The potential for just a few words to jolt the market tomorrow afternoon will cause many market participants to stand still and hold their breath. It's a slam dunk for the Fed FOMC to remove the patient language from its statement at 2:15 PM on Wednesday, but until the deed is done and the exact language is dissected, all bets will be on hold. And when the statement comes out, the market will bounce around in all directions, not because of confusion about the statement, but simply because that's what happens when traders hold back and then suddenly let loose their frustration with trying to do nothing. Traders are never paid to do nothing. It's not in their DNA. We can still expect a lot of volatility and maybe even a big move up or down - and even a number of big moves up and down, even today - since that's not uncommon with volatility.
The market could end the day roughly flat, or up or down a little, or have a big jump or sell-off, all with equal probability. Volatility will be king, and with volatility in control anything can happen, even big moves (like yesterday), but none of this is fundamentally significant.. None of this will have anything to do with long-term economic or business fundamentals. Mostly noise, and lots of it.
Fed funds futures prices are still indicating that Fed rate liftoff will most likely occur in September. Sure, various Fed officials have indicated that they want the flexibility to be able to move in June, but there has not been a strong chorus of Fed officials arguing for a hike in June itself. Flexibility and action are not the same thing. The main point about removing the patient language is that it begins to return the Fed to its normal mode of operation, namely data-driven. The problem is that it is the interpretation of the data that can be problematic and very subjective and leads to confusion between the market and the Fed. Even with the formal patient language removed, the Fed will always be a lot more patient than the ADHD-afflicted traders on Wall Street. So, the mindless chatter about hiking in June is just that - mindless.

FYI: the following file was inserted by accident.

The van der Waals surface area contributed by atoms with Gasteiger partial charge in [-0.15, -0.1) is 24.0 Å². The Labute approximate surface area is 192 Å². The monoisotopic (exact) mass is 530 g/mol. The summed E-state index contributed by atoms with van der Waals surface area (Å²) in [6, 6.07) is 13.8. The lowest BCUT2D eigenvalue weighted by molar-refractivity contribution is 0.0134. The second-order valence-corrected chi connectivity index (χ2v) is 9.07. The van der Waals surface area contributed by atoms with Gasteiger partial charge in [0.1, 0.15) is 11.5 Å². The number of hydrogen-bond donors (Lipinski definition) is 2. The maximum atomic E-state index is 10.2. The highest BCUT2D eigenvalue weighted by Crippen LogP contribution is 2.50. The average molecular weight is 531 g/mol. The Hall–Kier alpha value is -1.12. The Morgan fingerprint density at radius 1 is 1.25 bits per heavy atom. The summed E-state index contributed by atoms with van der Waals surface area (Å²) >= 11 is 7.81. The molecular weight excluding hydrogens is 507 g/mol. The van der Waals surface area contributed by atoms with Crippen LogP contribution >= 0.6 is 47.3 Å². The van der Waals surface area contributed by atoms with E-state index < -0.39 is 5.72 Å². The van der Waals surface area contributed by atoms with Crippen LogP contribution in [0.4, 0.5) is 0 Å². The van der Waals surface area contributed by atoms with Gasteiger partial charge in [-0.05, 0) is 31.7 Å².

The best way to keep the Fed in perspective is to focus on the overall U.S. economy. The Fed only jumps into action when things get too hot or too cold. With a relatively happy medium they tend to sit still. The recovery from the financial crisis still has a ways to go. GDP is still not consistently booming. Employment is gaining, at a healthy clip, but the labor participation rate and under-employment are still problematic. Wage growth is far too tepid. Inflation gets whipped around by energy and food prices, but has tended to be weaker rather than stronger. All in all, we're getting there, but only at a pace that suggests moderation rather than abrupt change. Fed funds futures point to a rate of only 0.75% even a year from now. That rate will not be tough for the stock market to swallow.
NASDAQ futures are down modestly, indicating a modest pullback at the open. A little profit-taking and consolidation is not uncommon after a big rise such as on Monday. As always, futures and the opening move are not reliable indicators of the market trend for the rest of the day.
The Fed press conference after the announcement will be almost as consequential as the announcement itself. People do tend to over-parse even the tiniest nuances in language, which will only add to volatility.
It will probably take at least three days or even a full week for the market to settle down from the moment the FOMC announcement hits the screens on Wednesday. In truth, there is like zero fundamental significance to all of the volatility that will transpire, but Wall Street is usually more about trading volatility than the underlying long-term trend.
-- Jack Krupansky